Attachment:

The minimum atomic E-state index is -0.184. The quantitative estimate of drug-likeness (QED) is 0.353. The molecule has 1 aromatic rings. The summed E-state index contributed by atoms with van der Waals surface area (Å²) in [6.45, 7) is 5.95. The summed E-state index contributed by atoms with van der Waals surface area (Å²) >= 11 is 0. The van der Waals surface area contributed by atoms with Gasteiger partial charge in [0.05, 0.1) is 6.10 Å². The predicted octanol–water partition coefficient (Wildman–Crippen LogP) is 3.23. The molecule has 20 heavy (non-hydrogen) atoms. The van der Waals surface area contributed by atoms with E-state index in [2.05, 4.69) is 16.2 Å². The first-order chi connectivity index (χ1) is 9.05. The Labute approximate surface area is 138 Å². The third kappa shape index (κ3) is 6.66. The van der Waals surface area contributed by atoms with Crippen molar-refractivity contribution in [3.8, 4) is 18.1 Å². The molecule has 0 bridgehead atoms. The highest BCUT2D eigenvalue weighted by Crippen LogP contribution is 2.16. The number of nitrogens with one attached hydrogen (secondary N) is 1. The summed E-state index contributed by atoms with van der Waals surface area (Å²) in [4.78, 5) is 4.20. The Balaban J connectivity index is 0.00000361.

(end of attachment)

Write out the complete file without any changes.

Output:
The minimum atomic E-state index is -0.184. The quantitative estimate of drug-likeness (QED) is 0.353. The molecule has 1 aromatic rings. The summed E-state index contributed by atoms with van der Waals surface area (Å²) in [6.45, 7) is 5.95. The summed E-state index contributed by atoms with van der Waals surface area (Å²) >= 11 is 0. The van der Waals surface area contributed by atoms with Gasteiger partial charge in [0.05, 0.1) is 6.10 Å². The predicted octanol–water partition coefficient (Wildman–Crippen LogP) is 3.23. The molecule has 20 heavy (non-hydrogen) atoms. The van der Waals surface area contributed by atoms with E-state index in [2.05, 4.69) is 16.2 Å². The first-order chi connectivity index (χ1) is 9.05. The Labute approximate surface area is 138 Å². The third kappa shape index (κ3) is 6.66. The van der Waals surface area contributed by atoms with Crippen molar-refractivity contribution in [3.8, 4) is 18.1 Å². The molecule has 0 bridgehead atoms. The highest BCUT2D eigenvalue weighted by Crippen LogP contribution is 2.16. The number of nitrogens with one attached hydrogen (secondary N) is 1. The summed E-state index contributed by atoms with van der Waals surface area (Å²) in [4.78, 5) is 4.20. The Balaban J connectivity index is 0.00000361.